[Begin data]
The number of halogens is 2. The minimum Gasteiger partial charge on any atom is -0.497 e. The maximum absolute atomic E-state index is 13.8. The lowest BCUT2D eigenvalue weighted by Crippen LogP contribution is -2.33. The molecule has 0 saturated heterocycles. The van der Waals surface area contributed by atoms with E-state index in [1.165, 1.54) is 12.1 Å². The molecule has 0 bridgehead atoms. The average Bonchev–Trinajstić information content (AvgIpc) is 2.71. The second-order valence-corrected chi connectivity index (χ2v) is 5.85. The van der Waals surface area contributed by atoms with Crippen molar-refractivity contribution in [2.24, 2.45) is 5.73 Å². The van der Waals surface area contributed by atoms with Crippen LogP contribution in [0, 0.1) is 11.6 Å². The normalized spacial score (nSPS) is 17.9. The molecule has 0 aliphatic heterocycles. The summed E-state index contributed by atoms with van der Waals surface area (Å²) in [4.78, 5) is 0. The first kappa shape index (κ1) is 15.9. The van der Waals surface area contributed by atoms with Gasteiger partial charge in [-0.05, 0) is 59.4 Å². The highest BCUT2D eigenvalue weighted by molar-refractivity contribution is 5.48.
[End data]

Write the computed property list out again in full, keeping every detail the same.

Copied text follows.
The number of halogens is 2. The minimum Gasteiger partial charge on any atom is -0.497 e. The maximum absolute atomic E-state index is 13.8. The lowest BCUT2D eigenvalue weighted by Crippen LogP contribution is -2.33. The molecule has 0 saturated heterocycles. The van der Waals surface area contributed by atoms with E-state index in [1.165, 1.54) is 12.1 Å². The molecule has 0 bridgehead atoms. The average Bonchev–Trinajstić information content (AvgIpc) is 2.71. The second-order valence-corrected chi connectivity index (χ2v) is 5.85. The van der Waals surface area contributed by atoms with Crippen molar-refractivity contribution in [2.24, 2.45) is 5.73 Å². The van der Waals surface area contributed by atoms with Crippen LogP contribution in [0, 0.1) is 11.6 Å². The normalized spacial score (nSPS) is 17.9. The molecule has 0 aliphatic heterocycles. The summed E-state index contributed by atoms with van der Waals surface area (Å²) in [4.78, 5) is 0. The first kappa shape index (κ1) is 15.9. The van der Waals surface area contributed by atoms with Gasteiger partial charge in [-0.05, 0) is 59.4 Å². The highest BCUT2D eigenvalue weighted by molar-refractivity contribution is 5.48.